“When I was a child, I spoke like a child, I reasoned like a child; when I became a man, I gave up childish ways.” (I Corinthians 13:11)

The scripture above reminded me of something I read about evolving spiritually in “The Road Less Traveled: A New Psychology of Love, Traditional Values and Spiritual Growth” by psychiatrist M. Scott Peck. There is no way of escaping all emotional pain in life. But Peck asks “Is it possible to spiritually evolve to a level of consciousness at which the pain of living is at least diminished? … The answer is yes, because once suffering is completely accepted, it ceases in a sense to be suffering.” Buddhism takes this path in attempt to deal with suffering. Peck continues, “It is also yes, because the unceasing practice of discipline leads to mastery, and the spiritually evolved person is masterful in the same sense that an adult is masterful in relation to the child. Matters that present great problems to the child and cause great pain may be of no consequence to the adult at all.” I remember seeing a child crying because he could not have a lollypop. I thought, “If the greatest problem I had in life was not having a lollypop, I would have a heavenly life.” But by then I had much more serious problems both emotionally and physically. As I age, the physical problems and pain get ever greater; but as I have evolved spiritually, my emotional problems and pain have diminished. Indeed, the greater problems have changed my perspective; so I don’t “sweat the small stuff.” A whole series of books have been written about not sweating the small stuff as a way to happiness or at least contentment. If you continue to get upset with many things, you might even be called “childish.” And people may advise you to “grow up.” Peck sees becoming a mature adult and becoming evolved spiritually as pretty much the same thing.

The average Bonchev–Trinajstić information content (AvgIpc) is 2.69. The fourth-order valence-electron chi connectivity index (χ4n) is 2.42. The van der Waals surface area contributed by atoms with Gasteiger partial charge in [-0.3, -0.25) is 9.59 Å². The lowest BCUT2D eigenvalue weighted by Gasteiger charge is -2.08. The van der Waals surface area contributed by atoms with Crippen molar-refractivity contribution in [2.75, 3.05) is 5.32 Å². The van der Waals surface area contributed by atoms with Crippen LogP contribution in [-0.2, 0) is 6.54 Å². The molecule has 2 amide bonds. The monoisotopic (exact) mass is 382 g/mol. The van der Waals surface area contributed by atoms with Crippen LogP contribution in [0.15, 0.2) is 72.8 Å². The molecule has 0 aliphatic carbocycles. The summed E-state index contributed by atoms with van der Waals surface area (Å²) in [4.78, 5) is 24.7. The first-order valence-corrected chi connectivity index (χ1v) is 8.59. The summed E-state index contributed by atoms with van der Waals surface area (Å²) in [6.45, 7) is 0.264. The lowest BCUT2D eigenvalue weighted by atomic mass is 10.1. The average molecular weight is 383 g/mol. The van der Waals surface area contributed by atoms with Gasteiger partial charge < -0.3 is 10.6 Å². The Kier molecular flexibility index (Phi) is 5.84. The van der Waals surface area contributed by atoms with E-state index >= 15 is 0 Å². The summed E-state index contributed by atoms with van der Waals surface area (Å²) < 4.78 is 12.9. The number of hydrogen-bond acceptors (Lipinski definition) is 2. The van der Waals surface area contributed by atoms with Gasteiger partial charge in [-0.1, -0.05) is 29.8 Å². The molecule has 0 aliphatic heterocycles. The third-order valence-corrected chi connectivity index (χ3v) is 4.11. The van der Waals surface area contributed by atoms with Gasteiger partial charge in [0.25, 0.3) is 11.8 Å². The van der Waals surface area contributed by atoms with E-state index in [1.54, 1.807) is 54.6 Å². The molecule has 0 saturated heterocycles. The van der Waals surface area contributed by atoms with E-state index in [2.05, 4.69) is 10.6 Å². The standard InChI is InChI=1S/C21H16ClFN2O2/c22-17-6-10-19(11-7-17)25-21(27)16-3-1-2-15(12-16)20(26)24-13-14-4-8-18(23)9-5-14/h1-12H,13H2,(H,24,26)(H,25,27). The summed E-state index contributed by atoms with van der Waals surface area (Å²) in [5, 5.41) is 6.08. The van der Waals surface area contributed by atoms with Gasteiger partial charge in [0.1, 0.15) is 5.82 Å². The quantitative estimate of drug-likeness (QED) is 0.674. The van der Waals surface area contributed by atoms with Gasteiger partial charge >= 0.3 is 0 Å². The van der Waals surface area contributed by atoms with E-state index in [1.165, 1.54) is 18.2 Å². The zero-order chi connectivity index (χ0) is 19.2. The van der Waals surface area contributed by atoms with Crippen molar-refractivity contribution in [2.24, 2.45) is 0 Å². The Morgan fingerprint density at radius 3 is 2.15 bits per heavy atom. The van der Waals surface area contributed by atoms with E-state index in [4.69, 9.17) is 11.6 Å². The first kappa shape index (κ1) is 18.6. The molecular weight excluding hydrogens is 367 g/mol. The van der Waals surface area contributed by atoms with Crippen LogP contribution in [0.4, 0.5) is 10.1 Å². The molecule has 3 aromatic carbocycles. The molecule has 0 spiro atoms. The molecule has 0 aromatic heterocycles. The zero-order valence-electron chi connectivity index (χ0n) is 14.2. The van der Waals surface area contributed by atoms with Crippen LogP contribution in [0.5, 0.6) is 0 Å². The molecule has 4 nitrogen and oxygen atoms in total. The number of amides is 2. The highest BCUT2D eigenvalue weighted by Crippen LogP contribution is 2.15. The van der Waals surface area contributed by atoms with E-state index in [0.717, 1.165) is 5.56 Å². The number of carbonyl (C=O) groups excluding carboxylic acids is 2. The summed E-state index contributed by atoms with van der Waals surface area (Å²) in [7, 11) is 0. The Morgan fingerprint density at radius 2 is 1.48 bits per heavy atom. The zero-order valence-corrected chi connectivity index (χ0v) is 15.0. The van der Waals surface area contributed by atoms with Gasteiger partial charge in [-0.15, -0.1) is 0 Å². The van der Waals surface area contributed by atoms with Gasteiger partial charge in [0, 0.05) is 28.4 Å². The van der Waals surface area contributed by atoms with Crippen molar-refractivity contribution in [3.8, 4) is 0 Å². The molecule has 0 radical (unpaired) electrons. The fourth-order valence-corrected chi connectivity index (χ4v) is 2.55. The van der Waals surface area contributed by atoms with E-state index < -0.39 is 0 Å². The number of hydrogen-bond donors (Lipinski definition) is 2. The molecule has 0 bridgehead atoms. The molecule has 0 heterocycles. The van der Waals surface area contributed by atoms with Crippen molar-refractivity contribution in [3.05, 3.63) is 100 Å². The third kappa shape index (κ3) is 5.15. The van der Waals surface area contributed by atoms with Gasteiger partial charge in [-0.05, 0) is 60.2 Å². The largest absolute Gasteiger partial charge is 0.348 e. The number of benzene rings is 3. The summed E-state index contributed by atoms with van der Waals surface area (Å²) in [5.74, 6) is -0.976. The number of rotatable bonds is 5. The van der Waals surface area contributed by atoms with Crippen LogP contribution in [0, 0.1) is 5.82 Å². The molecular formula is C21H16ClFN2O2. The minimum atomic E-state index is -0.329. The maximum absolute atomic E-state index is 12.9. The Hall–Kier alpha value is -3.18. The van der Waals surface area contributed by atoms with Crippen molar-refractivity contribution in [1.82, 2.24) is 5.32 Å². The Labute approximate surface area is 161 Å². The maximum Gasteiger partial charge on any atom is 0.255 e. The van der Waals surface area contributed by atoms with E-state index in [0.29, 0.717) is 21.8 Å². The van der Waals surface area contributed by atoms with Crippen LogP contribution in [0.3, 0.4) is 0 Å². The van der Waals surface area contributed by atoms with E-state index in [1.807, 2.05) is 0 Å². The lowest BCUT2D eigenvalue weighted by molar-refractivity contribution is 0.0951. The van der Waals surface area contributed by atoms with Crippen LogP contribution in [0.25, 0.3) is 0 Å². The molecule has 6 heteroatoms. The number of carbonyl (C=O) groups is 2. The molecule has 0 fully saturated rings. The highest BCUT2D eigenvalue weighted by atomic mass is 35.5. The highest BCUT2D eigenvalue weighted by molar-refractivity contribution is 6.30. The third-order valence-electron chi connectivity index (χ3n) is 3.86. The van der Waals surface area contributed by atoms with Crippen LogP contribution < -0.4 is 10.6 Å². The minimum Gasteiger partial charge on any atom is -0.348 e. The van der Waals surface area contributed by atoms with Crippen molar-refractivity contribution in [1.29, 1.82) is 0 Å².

Then Peck writes, “Finally, the answer is yes because the spiritually evolved individual is … an extraordinarily loving individual, and with his or her extraordinary love comes extraordinary joy.” I Corinthians 13 agrees with this final idea. It says in verse 7 “Love bears all things, believes all things, hopes all things, endures all things,” in the sense of “triumphs over all things.” And the chapter concludes with verse 13, “So faith, hope, love abide these three; but the greatest of these is love.”

Peck has written about emotional pain; but there is also physical pain, which can be even harder to endure. Here believing, which means trusting, comes in, and also hope. I trust God’s unconditional and unlimited love to ultimately free from all physical pain by taking me home with him to heaven when I die. Yet if I still see people who I love, which will then be everyone, suffering, I will feel emotional pain. But I will have evolved spiritually enough that I can bear and endure that pain, as God does. This is my faith and my hope; and it is confirmed by the fact that I have found that emotional suffering born of love is somehow beautiful, because Godlike love is beautiful.

The Rev. Walter Williams has been serving the Lord since he graduated from seminary in 1966. He currently resides in McAlisterville. To comment on his column, send a letter to Standard Journal, 21 N. Arch St., Milton, Pa. 17847 or e-mail newsroom@standard-journal.com.

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